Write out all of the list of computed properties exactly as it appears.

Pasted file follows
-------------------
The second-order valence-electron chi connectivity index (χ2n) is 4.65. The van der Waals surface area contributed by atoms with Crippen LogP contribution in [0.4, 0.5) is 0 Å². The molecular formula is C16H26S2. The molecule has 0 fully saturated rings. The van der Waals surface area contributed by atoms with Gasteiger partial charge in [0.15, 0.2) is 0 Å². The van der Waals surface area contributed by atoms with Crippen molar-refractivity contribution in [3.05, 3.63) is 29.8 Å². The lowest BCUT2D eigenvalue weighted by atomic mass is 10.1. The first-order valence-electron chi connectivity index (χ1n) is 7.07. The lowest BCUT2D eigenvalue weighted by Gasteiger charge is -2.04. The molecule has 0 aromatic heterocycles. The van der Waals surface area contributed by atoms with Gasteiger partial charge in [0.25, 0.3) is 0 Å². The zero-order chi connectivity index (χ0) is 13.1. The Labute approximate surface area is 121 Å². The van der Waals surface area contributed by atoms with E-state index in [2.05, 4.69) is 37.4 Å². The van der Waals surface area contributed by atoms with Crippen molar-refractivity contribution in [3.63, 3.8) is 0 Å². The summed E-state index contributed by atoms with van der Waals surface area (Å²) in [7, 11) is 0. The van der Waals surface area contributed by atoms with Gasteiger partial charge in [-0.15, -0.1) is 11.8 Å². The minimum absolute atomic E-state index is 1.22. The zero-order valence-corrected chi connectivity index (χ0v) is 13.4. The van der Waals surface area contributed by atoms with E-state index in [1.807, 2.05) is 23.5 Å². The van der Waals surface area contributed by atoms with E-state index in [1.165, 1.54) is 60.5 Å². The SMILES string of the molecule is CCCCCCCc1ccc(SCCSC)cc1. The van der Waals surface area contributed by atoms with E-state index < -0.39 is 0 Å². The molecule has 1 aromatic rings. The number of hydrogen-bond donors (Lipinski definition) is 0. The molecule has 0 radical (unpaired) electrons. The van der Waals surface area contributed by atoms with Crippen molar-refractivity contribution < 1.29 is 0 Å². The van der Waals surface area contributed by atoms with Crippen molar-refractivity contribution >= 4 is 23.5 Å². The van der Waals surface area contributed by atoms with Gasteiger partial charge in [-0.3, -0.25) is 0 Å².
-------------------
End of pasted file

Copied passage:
The second-order valence-electron chi connectivity index (χ2n) is 4.65. The van der Waals surface area contributed by atoms with Crippen LogP contribution in [0.4, 0.5) is 0 Å². The molecular formula is C16H26S2. The molecule has 0 fully saturated rings. The van der Waals surface area contributed by atoms with Gasteiger partial charge in [0.15, 0.2) is 0 Å². The van der Waals surface area contributed by atoms with Crippen molar-refractivity contribution in [3.05, 3.63) is 29.8 Å². The lowest BCUT2D eigenvalue weighted by atomic mass is 10.1. The first-order valence-electron chi connectivity index (χ1n) is 7.07. The lowest BCUT2D eigenvalue weighted by Gasteiger charge is -2.04. The molecule has 0 aromatic heterocycles. The van der Waals surface area contributed by atoms with Gasteiger partial charge in [0.25, 0.3) is 0 Å². The zero-order chi connectivity index (χ0) is 13.1. The Labute approximate surface area is 121 Å². The van der Waals surface area contributed by atoms with E-state index in [2.05, 4.69) is 37.4 Å². The van der Waals surface area contributed by atoms with Crippen molar-refractivity contribution in [3.63, 3.8) is 0 Å². The summed E-state index contributed by atoms with van der Waals surface area (Å²) in [7, 11) is 0. The van der Waals surface area contributed by atoms with Gasteiger partial charge in [-0.15, -0.1) is 11.8 Å². The minimum absolute atomic E-state index is 1.22. The zero-order valence-corrected chi connectivity index (χ0v) is 13.4. The van der Waals surface area contributed by atoms with E-state index in [1.807, 2.05) is 23.5 Å². The van der Waals surface area contributed by atoms with E-state index in [1.165, 1.54) is 60.5 Å². The SMILES string of the molecule is CCCCCCCc1ccc(SCCSC)cc1. The van der Waals surface area contributed by atoms with E-state index < -0.39 is 0 Å². The molecule has 1 aromatic rings. The number of hydrogen-bond donors (Lipinski definition) is 0. The molecule has 0 radical (unpaired) electrons. The van der Waals surface area contributed by atoms with Crippen molar-refractivity contribution < 1.29 is 0 Å². The van der Waals surface area contributed by atoms with Crippen molar-refractivity contribution >= 4 is 23.5 Å². The van der Waals surface area contributed by atoms with Gasteiger partial charge in [-0.3, -0.25) is 0 Å².